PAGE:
Difference between revisions of "Paradox"

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Paradox is any confusion, misunderstanding, mistake, error, caused by the application of a commonly accepted concept (usually, a scientific concept) outside the range of its validity, see applicability.

Usually, it is assumed, that the widely spread concept work in any case, omnipotent.

Sovetism, Marxism considers itself as omnipotent doctrine [1]. On the base of this doctrine, the building of communism (in the First meaning of this term) in year 1940 had been expected, then in year 1980, see The Current Generation of Soviet People Will Live Under Communism. The Soviet veteranss may consider as a paradox, that, instead of to get communism, the country initiated wars, that led to poverty, the shortage in everything, famine, genocide and criminalization of the society (total Corruption).

Paradoxes appear at any attempt to use postulates of sovetism in description of historical events.

Paradoxes appear at the application of the classical mechanics to relativistic or quantum phenomena.[2]

The Zeno effect is essentially quantum phenomenon (has no classical analogy); its quatnum intepretation shows good ageement with experiments, for example, in analysis of ridged atomic mirrors[3]. However, at wrong misinterpretation, the Zeno effect leads to contradictions and is qualified as Zeno paradox [4][5].

The idea about inevitable transformation, transition of quantitative changes to qualitative change leads to concept of existence of some Mizugadro number, that breake the rules or arithmetic.


  1. https://www.marxists.org/archive/lenin/works/1913/mar/x01.htm Vladimir Ilyich Lenin. The Three Sources and Three Component Parts of Marxism. Published: Prosveshcheniye No 3., March 1913. Signed: V. I.. Published according to the Prosveshcheniye text. Source: Lenin’s Collected Works, Progress Publishers, 1977, Moscow, Volume 19, pages 21-28. Translated: The Late George Hanna Original Transcription: Lee Joon Koo and Marc Luzietti Re-Marked up by: K. Goins (2008) Public Domain: Lenin Internet Archive (1996). .. The Marxist doctrine is omnipotent because it is true. ..
  2. http://sites.science.oregonstate.edu/~stetza/ph407H/Quantum.pdf Albert Stetz. Life, the Universe and Everything. 2000. The Paradoxes of Quantum Mechanics.
  3. http://www.ils.uec.ac.jp/~dima/PAPERS/PhysRevA_72_013617.pdf http://mizugadro.mydns.jp/PAPERS/PhysRevLett_94_013203.pdf D.Kouznetsov, H.Oberst Scattering of waves at ridged mirrors. Physical Review A, 2005, v. 72, issue 1, 013617; doi=10.1103/PhysRevA.72.013617
  4. https://aip.scitation.org/doi/10.1063/1.523304 B.Misra and E.C.G.Sudarshan. The Zeno’s paradox in quantum theory. Journal of Mathematical Physics 18, 756 (1977); https://doi.org/10.1063/1.523304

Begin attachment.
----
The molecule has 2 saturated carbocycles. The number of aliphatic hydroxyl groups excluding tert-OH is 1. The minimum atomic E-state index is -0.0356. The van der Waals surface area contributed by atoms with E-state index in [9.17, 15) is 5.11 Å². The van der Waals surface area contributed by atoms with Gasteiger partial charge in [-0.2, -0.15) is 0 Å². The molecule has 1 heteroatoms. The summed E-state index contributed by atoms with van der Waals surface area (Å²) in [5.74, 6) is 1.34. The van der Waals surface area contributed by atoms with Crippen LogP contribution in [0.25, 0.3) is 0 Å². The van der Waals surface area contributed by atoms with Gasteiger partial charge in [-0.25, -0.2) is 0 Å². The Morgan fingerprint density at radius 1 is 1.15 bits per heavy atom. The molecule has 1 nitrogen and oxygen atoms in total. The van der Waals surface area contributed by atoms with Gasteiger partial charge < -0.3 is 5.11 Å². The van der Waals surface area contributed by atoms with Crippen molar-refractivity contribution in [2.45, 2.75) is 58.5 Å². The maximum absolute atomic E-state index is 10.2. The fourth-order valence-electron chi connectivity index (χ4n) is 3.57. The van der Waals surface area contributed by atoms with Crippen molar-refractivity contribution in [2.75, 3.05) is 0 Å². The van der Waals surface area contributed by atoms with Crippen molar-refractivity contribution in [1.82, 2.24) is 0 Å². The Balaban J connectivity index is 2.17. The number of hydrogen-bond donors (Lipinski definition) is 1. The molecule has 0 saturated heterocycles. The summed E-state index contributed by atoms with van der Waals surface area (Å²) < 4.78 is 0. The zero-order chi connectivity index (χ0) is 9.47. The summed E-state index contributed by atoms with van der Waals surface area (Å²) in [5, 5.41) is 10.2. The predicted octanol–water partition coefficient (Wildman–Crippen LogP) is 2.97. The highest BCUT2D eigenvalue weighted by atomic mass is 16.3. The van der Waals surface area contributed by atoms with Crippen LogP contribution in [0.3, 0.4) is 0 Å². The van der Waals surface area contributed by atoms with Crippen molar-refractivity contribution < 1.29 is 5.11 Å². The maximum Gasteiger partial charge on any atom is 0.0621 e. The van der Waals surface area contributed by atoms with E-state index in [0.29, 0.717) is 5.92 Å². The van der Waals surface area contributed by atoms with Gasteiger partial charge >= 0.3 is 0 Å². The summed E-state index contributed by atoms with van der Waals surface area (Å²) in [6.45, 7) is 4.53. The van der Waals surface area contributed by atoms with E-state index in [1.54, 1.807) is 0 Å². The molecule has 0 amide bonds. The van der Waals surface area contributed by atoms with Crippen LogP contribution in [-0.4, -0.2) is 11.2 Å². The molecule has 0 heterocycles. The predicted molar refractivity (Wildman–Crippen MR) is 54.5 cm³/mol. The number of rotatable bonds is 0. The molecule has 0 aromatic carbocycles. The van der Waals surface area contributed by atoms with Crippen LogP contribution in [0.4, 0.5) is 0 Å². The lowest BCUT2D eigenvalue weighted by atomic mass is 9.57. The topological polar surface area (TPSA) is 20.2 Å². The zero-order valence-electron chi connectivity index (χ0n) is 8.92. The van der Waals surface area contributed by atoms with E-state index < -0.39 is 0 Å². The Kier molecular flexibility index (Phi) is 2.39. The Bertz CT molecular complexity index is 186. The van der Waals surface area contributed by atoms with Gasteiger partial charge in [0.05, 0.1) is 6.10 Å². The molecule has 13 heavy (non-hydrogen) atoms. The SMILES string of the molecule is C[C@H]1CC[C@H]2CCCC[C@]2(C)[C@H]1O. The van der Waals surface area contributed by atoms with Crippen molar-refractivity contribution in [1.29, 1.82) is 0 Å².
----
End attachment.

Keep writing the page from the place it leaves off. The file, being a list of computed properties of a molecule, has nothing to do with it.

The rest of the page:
5. https://mathworld.wolfram.com/ZenosParadoxes.html Zeno's paradoxes are a set of four paradoxes dealing with counterintuitive aspects of continuous space and time.// 1. Dichotomy paradox: Before an object can travel a given distance d, it must travel a distance d/2. In order to travel d/2, it must travel d/4, etc. Since this sequence goes on forever, it therefore appears that the distance d cannot be traveled. The resolution of the paradox awaited calculus and the proof that infinite geometric series such as sum_(i=1)^(infty)(1/2)^i=1 can converge, so that the infinite number of "half-steps" needed is balanced by the increasingly short amount of time needed to traverse the distances. // 2. Achilles and the tortoise paradox: A fleet-of-foot Achilles is unable to catch a plodding tortoise which has been given a head start, since during the time it takes Achilles to catch up to a given position, the tortoise has moved forward some distance. But this is obviously fallacious since Achilles will clearly pass the tortoise! The resolution is similar to that of the dichotomy paradox.// 3. Arrow paradox: An arrow in flight has an instantaneous position at a given instant of time. At that instant, however, it is indistinguishable from a motionless arrow in the same position, so how is the motion of the arrow perceived?// 4. Stade paradox: A paradox arising from the assumption that space and time can be divided only by a definite amount.

https://en.wikipedia.org/wiki/Quantum_Zeno_effect The quantum Zeno effect (also known as the Turing paradox) is a feature of quantum-mechanical systems allowing a particle's time evolution to be arrested by measuring it frequently enough with respect to some chosen measurement setting.[1]


Applicability, Mizugadro number, Ridged mirror, Sovetism, The Current Generation of Soviet People Will Live Under Communism, TORI axioms, Zeno effect